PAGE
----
The first two Creed films essentially relayed the story of a man trying to make an impact of his own in the shadow of his famous predecessor. Creed III is also that – though in this case, it’s the film’s star and tyro director Michael B.Jordan who is out to make a mark, as his spin-off series goes it alone without Sylvester Stallone and the Rocky ties for the first time.
As opposed to the first two films in the Creed series, Jordan anchors and steers this latest instalment in the franchise. And while Creed III mightn’t feature Stallone’s legendary ‘Rocky’ character – Sly opted out due to ‘creative differences’ – his golden cuff-links still hang from the spin-off/sequel’s imposing frame.
When we catch up with Adonis Creed (Jordan), he’s in the best place we’ve ever seen him – both professionally and personally. Determined to not only knock the champ off his perch but take some of what he’s got, an old friend (Jonathan Majors) carrying a major grudge turns up at the gym in what’s the first stop on the parole’s ‘you are going down, Adonis’ tour.
Where Creed III hits hardest is in Jordan’s very professional, almost unimaginably super-skilled directing. Some artistic choices may be questioned by Rocky purists – particularly one moment towards the film’s finale, which though brilliantly lit and captured, is a dicey move considering where and how it plays – but Jordan shows real proficiency behind the lens, clearly having picked up some tips from his predecessor and friend Ryan Coogler (Fruitvale Station, Black Panther, Creed) on how to make even a humble exposition or montage moment pop with striking visuals and clever framing. While he does need to restrain himself from too much slick, frequent edits in such sequences (let them breathe, sir!), he impresses with his pulsating, very impact fight sequences.
Coupled with Kramer Morgenthau’s picturesque cinematography, and Jahmin Assa’s superb production design, Jordan proves he’s more than worthy of DGA membership.
The Black Panther alum shows real strength as a performer too, showing real signs of growth and maturity in this third go-round as the conflicted but still wiser Creed Jr. You do feel that his Adonis Creed has equally grown and mature since we first met him as the angry, confused young man in the original.
Where Jordan is showed up though, performance-wise, is in any scene with rising newcomer Jonathan Majors (Ant-Man and the Wasp : Quantumania, Devotion) who, as one of the more interesting and fully formed villains in the Rocky series, brings real authenticity, intensity and dustings of charm to scarred beast, Denny. Majors has taken a character that was likely your token ‘mixed up’ rogue on paper but with even a simple look or slowly arched creak of the mouth, the “Lovecraft Country” alum manages to give one of the most compelling and memorable turns in any mainstream film of the past twelve months. We’re in ‘Denzel as Clubber Lang’ territory here! – he’s that solid.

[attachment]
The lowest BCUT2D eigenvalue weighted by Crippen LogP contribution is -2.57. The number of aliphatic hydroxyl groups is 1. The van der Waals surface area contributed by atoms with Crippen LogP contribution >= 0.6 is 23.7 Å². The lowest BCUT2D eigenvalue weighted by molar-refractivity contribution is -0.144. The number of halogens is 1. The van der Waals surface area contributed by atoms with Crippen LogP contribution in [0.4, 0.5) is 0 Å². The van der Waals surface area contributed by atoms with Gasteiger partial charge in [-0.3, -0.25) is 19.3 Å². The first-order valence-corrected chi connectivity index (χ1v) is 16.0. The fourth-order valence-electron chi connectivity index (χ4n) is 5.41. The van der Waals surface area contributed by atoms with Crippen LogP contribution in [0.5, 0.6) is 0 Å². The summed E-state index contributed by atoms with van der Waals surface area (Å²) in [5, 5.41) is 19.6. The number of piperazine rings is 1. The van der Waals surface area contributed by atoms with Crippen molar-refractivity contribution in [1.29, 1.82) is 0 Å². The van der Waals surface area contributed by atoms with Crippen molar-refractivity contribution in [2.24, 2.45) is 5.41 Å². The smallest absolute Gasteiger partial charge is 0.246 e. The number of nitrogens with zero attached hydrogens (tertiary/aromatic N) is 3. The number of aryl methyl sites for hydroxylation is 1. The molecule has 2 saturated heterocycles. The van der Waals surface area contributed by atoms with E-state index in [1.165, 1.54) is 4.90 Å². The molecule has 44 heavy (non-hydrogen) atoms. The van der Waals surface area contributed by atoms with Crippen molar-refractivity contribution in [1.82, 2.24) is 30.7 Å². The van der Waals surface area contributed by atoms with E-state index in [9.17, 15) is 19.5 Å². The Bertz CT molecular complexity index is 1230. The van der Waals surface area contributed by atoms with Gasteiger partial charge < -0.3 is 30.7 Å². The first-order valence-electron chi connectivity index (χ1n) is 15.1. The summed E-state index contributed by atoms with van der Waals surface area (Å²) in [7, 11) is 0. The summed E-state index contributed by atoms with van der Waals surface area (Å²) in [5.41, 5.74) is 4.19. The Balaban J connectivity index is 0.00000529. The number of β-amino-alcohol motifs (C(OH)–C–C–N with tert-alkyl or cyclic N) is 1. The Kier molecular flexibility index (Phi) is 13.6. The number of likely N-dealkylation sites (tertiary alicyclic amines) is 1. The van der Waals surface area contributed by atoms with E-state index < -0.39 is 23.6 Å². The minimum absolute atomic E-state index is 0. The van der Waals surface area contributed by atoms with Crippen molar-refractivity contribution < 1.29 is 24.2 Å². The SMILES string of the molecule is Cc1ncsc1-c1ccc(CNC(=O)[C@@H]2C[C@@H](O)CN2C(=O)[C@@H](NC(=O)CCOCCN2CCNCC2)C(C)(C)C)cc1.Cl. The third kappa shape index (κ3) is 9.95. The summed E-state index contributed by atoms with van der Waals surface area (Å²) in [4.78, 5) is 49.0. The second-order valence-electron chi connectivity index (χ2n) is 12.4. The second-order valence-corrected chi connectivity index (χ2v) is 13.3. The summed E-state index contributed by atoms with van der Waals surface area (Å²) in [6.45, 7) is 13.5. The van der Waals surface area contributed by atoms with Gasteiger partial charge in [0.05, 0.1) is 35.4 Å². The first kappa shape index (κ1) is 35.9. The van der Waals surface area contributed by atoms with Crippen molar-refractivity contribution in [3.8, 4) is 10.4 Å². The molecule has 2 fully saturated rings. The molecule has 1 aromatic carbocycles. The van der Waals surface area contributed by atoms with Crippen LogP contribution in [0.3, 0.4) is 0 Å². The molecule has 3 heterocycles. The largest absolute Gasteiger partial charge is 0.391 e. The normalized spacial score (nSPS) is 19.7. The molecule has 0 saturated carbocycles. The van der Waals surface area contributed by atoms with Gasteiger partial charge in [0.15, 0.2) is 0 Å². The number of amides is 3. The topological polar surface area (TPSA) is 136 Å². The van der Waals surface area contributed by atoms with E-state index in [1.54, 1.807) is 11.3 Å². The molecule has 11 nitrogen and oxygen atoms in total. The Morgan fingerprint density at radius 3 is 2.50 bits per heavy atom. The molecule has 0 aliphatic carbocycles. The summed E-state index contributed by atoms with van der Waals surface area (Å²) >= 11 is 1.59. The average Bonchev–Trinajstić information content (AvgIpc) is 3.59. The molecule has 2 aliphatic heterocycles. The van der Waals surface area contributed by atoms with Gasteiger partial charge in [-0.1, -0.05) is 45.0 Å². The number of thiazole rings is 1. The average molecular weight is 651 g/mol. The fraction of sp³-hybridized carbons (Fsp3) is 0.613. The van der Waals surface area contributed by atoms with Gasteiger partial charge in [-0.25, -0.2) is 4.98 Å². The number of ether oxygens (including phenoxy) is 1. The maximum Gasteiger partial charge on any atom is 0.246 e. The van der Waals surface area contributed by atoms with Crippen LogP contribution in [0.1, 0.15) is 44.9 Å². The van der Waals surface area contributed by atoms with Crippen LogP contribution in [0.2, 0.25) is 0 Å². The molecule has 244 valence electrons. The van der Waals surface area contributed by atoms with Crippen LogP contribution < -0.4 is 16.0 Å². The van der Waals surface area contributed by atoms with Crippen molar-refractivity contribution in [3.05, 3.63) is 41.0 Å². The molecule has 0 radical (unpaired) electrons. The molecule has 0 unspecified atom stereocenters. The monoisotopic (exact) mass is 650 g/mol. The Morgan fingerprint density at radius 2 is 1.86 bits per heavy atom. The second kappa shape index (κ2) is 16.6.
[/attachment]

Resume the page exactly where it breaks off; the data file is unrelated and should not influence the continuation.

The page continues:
Even such weighty, believable supporting turns by Thompson, Phylicia Rashad, Wood Harris, and young Mila Davis-Kent, fade like Mickey in a locker room once Majors enters frame. He’s truly the standout of the picture. A knockout if you will.
Where Creed III might be let down as a picture is in Keenan Coogler and Zach Baylin’s screenplay. While Jordan makes a much better picture than this yarn likely read on paper (and it’s a considerably more captivating picture than the remarkably fan-friendly Creed II), there’s more than a few beats in the film that aren’t just expectedly formulaic but seem to be directly cribbed from some of Sly’s Rocky sequels – in particular, major plot points (and even some sequences! – you’ll spot them!) from the fourth and fifth instalments. If Stallone walked for any reason, it may likely have been because he didn’t feel Creed III wanted to do much more than do an urban retelling of the Rocky sequels.
If he does see the film eventually, and at this point he says he has no interest, Stallone will discover it’s a movie light years ahead of its logline and dutiful pilfering though. Sure, the big man’s absence is felt here at times, particularly in a few key scenes that would’ve benefited from Balboa showing up, but Jordan manages to serve up such an impactful, utterly enjoyable film that you’ll forgive the Italian stallion for not stopping by to wish Apollo’s son ‘luck’ in his latest bout.